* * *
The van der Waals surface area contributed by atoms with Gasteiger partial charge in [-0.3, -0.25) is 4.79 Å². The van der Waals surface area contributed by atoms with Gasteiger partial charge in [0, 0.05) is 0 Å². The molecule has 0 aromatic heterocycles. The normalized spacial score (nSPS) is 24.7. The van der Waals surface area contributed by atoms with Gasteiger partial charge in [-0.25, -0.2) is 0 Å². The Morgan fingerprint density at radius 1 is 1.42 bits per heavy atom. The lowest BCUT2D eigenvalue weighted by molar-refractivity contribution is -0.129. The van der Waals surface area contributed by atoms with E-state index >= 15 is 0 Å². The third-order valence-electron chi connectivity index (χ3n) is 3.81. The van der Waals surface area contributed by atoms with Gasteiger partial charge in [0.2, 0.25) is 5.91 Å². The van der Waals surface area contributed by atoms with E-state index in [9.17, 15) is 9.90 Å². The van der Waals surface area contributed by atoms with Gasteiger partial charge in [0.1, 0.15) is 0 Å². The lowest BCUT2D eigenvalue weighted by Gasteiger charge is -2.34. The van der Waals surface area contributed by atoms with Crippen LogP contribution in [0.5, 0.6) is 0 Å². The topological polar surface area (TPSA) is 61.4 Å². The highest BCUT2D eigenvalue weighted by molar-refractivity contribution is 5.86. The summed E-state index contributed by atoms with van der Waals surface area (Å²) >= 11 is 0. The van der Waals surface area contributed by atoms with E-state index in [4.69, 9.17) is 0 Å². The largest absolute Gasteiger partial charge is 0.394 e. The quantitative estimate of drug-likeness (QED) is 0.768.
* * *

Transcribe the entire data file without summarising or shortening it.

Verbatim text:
The van der Waals surface area contributed by atoms with Gasteiger partial charge in [-0.3, -0.25) is 4.79 Å². The van der Waals surface area contributed by atoms with Gasteiger partial charge in [0, 0.05) is 0 Å². The molecule has 0 aromatic heterocycles. The normalized spacial score (nSPS) is 24.7. The van der Waals surface area contributed by atoms with Gasteiger partial charge in [-0.25, -0.2) is 0 Å². The Morgan fingerprint density at radius 1 is 1.42 bits per heavy atom. The lowest BCUT2D eigenvalue weighted by molar-refractivity contribution is -0.129. The van der Waals surface area contributed by atoms with E-state index >= 15 is 0 Å². The third-order valence-electron chi connectivity index (χ3n) is 3.81. The van der Waals surface area contributed by atoms with Gasteiger partial charge in [0.2, 0.25) is 5.91 Å². The van der Waals surface area contributed by atoms with E-state index in [9.17, 15) is 9.90 Å². The van der Waals surface area contributed by atoms with Gasteiger partial charge in [0.1, 0.15) is 0 Å². The lowest BCUT2D eigenvalue weighted by Gasteiger charge is -2.34. The van der Waals surface area contributed by atoms with Crippen LogP contribution in [0.5, 0.6) is 0 Å². The topological polar surface area (TPSA) is 61.4 Å². The highest BCUT2D eigenvalue weighted by molar-refractivity contribution is 5.86. The summed E-state index contributed by atoms with van der Waals surface area (Å²) >= 11 is 0. The van der Waals surface area contributed by atoms with E-state index in [4.69, 9.17) is 0 Å². The largest absolute Gasteiger partial charge is 0.394 e. The quantitative estimate of drug-likeness (QED) is 0.768.